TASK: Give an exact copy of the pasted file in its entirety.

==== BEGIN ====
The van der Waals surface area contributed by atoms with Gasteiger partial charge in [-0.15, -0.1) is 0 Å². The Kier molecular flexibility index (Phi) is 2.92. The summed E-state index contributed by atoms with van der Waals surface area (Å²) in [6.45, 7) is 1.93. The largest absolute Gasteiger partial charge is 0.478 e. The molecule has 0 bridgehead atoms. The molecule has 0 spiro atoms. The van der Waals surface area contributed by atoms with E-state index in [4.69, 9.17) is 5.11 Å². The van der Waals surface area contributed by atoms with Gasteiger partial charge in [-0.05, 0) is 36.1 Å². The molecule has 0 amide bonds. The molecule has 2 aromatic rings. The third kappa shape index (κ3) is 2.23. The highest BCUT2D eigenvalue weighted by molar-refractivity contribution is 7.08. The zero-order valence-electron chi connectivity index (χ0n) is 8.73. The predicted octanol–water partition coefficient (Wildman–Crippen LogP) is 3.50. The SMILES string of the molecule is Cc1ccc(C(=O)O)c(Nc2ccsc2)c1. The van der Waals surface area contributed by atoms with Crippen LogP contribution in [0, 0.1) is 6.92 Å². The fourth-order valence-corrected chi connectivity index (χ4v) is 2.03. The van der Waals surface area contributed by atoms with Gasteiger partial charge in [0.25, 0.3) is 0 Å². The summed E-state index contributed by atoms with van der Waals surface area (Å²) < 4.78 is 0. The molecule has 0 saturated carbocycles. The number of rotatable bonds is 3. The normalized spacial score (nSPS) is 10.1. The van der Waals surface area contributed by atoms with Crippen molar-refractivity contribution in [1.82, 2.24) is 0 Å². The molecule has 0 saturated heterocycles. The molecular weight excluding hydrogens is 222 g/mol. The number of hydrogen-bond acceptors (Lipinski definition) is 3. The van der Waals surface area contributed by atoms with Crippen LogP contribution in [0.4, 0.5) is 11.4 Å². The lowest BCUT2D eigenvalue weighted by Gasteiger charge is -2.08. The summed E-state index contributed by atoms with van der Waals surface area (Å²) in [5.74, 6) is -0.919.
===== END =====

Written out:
The van der Waals surface area contributed by atoms with Gasteiger partial charge in [-0.15, -0.1) is 0 Å². The Kier molecular flexibility index (Phi) is 2.92. The summed E-state index contributed by atoms with van der Waals surface area (Å²) in [6.45, 7) is 1.93. The largest absolute Gasteiger partial charge is 0.478 e. The molecule has 0 bridgehead atoms. The molecule has 0 spiro atoms. The van der Waals surface area contributed by atoms with E-state index in [4.69, 9.17) is 5.11 Å². The van der Waals surface area contributed by atoms with Gasteiger partial charge in [-0.05, 0) is 36.1 Å². The molecule has 0 amide bonds. The molecule has 2 aromatic rings. The third kappa shape index (κ3) is 2.23. The highest BCUT2D eigenvalue weighted by molar-refractivity contribution is 7.08. The zero-order valence-electron chi connectivity index (χ0n) is 8.73. The predicted octanol–water partition coefficient (Wildman–Crippen LogP) is 3.50. The SMILES string of the molecule is Cc1ccc(C(=O)O)c(Nc2ccsc2)c1. The van der Waals surface area contributed by atoms with Crippen LogP contribution in [0, 0.1) is 6.92 Å². The fourth-order valence-corrected chi connectivity index (χ4v) is 2.03. The van der Waals surface area contributed by atoms with Gasteiger partial charge in [0.25, 0.3) is 0 Å². The summed E-state index contributed by atoms with van der Waals surface area (Å²) < 4.78 is 0. The molecule has 0 saturated carbocycles. The number of rotatable bonds is 3. The normalized spacial score (nSPS) is 10.1. The van der Waals surface area contributed by atoms with Crippen molar-refractivity contribution in [1.82, 2.24) is 0 Å². The molecule has 0 saturated heterocycles. The molecular weight excluding hydrogens is 222 g/mol. The number of hydrogen-bond acceptors (Lipinski definition) is 3. The van der Waals surface area contributed by atoms with Crippen LogP contribution in [0.4, 0.5) is 11.4 Å². The lowest BCUT2D eigenvalue weighted by Gasteiger charge is -2.08. The summed E-state index contributed by atoms with van der Waals surface area (Å²) in [5.74, 6) is -0.919.